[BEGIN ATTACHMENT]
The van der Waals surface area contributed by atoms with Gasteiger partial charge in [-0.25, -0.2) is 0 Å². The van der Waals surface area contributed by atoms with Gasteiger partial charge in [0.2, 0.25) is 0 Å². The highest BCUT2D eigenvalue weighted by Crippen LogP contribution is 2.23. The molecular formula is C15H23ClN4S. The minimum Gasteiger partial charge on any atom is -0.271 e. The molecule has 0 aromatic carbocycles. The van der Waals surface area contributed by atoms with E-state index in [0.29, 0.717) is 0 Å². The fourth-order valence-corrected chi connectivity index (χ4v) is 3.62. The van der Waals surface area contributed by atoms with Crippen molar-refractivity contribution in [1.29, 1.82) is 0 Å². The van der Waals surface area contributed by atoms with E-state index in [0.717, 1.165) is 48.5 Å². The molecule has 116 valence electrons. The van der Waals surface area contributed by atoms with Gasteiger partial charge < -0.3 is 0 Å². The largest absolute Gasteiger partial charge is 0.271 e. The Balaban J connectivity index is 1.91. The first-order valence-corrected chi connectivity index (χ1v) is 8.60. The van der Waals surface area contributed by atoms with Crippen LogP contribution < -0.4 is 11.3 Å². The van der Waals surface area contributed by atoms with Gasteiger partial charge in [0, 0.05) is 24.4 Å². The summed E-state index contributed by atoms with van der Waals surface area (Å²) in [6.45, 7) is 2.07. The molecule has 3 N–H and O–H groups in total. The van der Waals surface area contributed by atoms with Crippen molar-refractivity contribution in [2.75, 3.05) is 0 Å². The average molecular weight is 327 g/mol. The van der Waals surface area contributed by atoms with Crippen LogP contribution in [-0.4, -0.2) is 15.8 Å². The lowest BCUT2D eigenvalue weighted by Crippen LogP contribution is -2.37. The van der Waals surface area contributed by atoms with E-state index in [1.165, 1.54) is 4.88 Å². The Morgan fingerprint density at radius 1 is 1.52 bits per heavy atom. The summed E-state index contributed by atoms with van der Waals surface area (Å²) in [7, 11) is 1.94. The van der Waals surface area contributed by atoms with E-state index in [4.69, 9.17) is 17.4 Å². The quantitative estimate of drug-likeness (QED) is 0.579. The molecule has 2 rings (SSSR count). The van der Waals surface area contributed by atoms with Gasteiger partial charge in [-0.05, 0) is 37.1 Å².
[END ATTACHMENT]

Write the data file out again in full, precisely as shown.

The van der Waals surface area contributed by atoms with Gasteiger partial charge in [-0.25, -0.2) is 0 Å². The van der Waals surface area contributed by atoms with Gasteiger partial charge in [0.2, 0.25) is 0 Å². The highest BCUT2D eigenvalue weighted by Crippen LogP contribution is 2.23. The molecular formula is C15H23ClN4S. The minimum Gasteiger partial charge on any atom is -0.271 e. The molecule has 0 aromatic carbocycles. The van der Waals surface area contributed by atoms with E-state index in [0.29, 0.717) is 0 Å². The fourth-order valence-corrected chi connectivity index (χ4v) is 3.62. The van der Waals surface area contributed by atoms with Crippen molar-refractivity contribution in [1.29, 1.82) is 0 Å². The van der Waals surface area contributed by atoms with E-state index in [0.717, 1.165) is 48.5 Å². The molecule has 116 valence electrons. The van der Waals surface area contributed by atoms with Gasteiger partial charge < -0.3 is 0 Å². The largest absolute Gasteiger partial charge is 0.271 e. The Balaban J connectivity index is 1.91. The first-order valence-corrected chi connectivity index (χ1v) is 8.60. The van der Waals surface area contributed by atoms with Crippen LogP contribution < -0.4 is 11.3 Å². The van der Waals surface area contributed by atoms with Gasteiger partial charge in [0, 0.05) is 24.4 Å². The summed E-state index contributed by atoms with van der Waals surface area (Å²) in [6.45, 7) is 2.07. The molecule has 3 N–H and O–H groups in total. The van der Waals surface area contributed by atoms with Crippen molar-refractivity contribution in [2.75, 3.05) is 0 Å². The average molecular weight is 327 g/mol. The van der Waals surface area contributed by atoms with Crippen LogP contribution in [-0.4, -0.2) is 15.8 Å². The lowest BCUT2D eigenvalue weighted by Crippen LogP contribution is -2.37. The van der Waals surface area contributed by atoms with E-state index in [1.165, 1.54) is 4.88 Å². The Morgan fingerprint density at radius 1 is 1.52 bits per heavy atom. The summed E-state index contributed by atoms with van der Waals surface area (Å²) in [7, 11) is 1.94. The van der Waals surface area contributed by atoms with E-state index in [4.69, 9.17) is 17.4 Å². The quantitative estimate of drug-likeness (QED) is 0.579. The molecule has 2 rings (SSSR count). The van der Waals surface area contributed by atoms with Gasteiger partial charge in [-0.05, 0) is 37.1 Å².